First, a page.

Budget Barbados: Five Free Island Activities

Travel Blog  •  Eva Holland  •  05.27.09 | 3:48 PM ET

Photo of North Point by Eva Holland

I’ll admit, Barbados is hardly known as a shoestringer’s paradise—this isn’t $5, $25 or even $100 per day territory.

But still, after a couple of extended visits here, I’ve learned that it’s not all pricey cocktails, rooms with a view and chartered yachts, either. There are affordable accommodation options and wallet-friendly meals to be found—and, best of all, some of the island’s most memorable spots are free, or close to it.

North Point
This, the northernmost point, may be my favorite spot on the island. It’s all crashing surf and dramatic cliffs, a sharp contrast to the placid beaches on the West Coast. Pack a picnic, and don’t let the hucksters at the entrance convince you there’s an entrance fee—there isn’t. Oh, and don’t miss the blowhole about a hundred yards east of the main path.

Beaches
Barbados is unusual in its firm stance on private beaches: there aren’t any. Every beach, even those dominated by the ritziest of resorts, is free and open to the public, accessible via a signposted path from the street. The island’s got everything from bustling fun-in-the-sun scenes to undeveloped, empty strips of sand—try Carlisle Bay, near Bridgetown, or Paynes Bay, on the West Coast, for the former and Foul Bay or Bottom Bay, near Sam Lord’s Castle, for the latter.

Folkestone Marine Park
Just north of Holetown, Folkestone is home to a sunken barge and a coral reef busy with colorful fish; there’s also a small museum and aquarium onshore. Access is free, though assuming you don’t BYO snorkel gear, you’ll need to pay a small rental fee.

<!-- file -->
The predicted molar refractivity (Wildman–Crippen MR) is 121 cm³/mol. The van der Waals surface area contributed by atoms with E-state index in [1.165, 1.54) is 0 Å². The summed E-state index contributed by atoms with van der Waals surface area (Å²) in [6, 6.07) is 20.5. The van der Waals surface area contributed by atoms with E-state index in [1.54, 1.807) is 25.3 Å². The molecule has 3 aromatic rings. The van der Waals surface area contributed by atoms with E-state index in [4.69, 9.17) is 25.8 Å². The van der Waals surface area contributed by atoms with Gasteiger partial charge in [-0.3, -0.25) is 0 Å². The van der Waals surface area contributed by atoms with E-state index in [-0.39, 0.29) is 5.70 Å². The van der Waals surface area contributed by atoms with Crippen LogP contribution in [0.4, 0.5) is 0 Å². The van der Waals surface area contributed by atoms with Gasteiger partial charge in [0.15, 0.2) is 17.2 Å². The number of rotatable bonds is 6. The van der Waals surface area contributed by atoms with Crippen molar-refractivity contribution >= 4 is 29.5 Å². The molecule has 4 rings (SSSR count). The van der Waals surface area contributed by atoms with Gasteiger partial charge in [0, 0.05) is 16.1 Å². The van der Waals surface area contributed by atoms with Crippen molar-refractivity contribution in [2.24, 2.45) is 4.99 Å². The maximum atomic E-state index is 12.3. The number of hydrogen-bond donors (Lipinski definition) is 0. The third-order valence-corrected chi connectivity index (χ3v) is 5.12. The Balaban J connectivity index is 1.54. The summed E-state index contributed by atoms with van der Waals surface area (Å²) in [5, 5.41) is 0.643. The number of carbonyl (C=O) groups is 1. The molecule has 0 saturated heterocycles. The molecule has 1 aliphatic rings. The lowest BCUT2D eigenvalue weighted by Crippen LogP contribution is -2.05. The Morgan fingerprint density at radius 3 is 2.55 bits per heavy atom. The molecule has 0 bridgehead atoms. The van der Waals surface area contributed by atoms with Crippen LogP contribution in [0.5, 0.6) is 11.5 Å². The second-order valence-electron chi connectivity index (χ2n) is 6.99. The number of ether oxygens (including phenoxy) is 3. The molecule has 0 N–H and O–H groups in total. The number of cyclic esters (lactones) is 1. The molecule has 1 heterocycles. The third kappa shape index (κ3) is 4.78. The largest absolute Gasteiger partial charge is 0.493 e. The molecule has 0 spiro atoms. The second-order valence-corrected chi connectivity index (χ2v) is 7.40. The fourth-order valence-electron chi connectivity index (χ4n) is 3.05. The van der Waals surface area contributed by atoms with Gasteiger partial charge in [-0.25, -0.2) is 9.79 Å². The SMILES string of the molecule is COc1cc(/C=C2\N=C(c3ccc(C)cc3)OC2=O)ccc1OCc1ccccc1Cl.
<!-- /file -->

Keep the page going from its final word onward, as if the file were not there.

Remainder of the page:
Photo of Carlisle Bay by Eva Holland

The Boardwalk
The Barbados Boardwalk just opened in January and spans about a mile of the South Coast, running west from Accra Beach. It’s a lovely spot in the late afternoon and early evening, before the sun sets but after the day has cooled down a little.

Churches
Old stone Anglican churches are scattered across Barbados, often occupying prime viewing points out over the ocean or the cane fields—get out your camera and cue up adjectives like “quaint” or “picturesque.” St. James Parish Church, in Holetown, claims to be the island’s oldest, while St. John Parish Church, on the East Coast, draws the crowds thanks to its cliff-top location. Admission to the churches is free, though donations are welcome.


Eva Holland is co-editor of World Hum. She is a former associate editor at Up Here and Up Here Business magazines, and a contributor to Vela. She's based in Canada's Yukon territory.


2 Comments for Budget Barbados: Five Free Island Activities

Jason Rains 05.27.09 | 5:49 PM ET

Nice information.  Barbados can be pricey, but with a little creativity and a willingness to explore options like those you mentioned, it’s not as bad as one might think.

Cheap USA Hotels 06.01.09 | 2:05 PM ET

For cheapest accommodation if you don’t care about luxury but at least clean, I suggest Pegwell Inn Guest House, located in (Upper) Welches, Christ Church. It’s close to the beaches, amenities (across the street is a plaza), and within walking distance to Oistins (the fish place), post office, fast food restaurants, even close to public transportation. For public transportation, either a minibus, route taxi or the big bus, it’s $1.50 BDS each way. You can stay on the Speightstown bus to go to Speightstown instead of getting off at Bridgetown, or the Bridgetown bus to go straight into the capital.

That location I suggest where to stay is right there is Route 11 (route taxi) and it goes to Bridgetown.

But if you’d like to see if you can get free accommodation, you can sign up to be a member (for free) and once you’re approved, you’re good to go, http://www.hospitalityclub.org/ .

As for airfare, always ring or go to a travel agency and compare, once you get the cheapest, grab it while you can. If you have a credit card, you can compare online.

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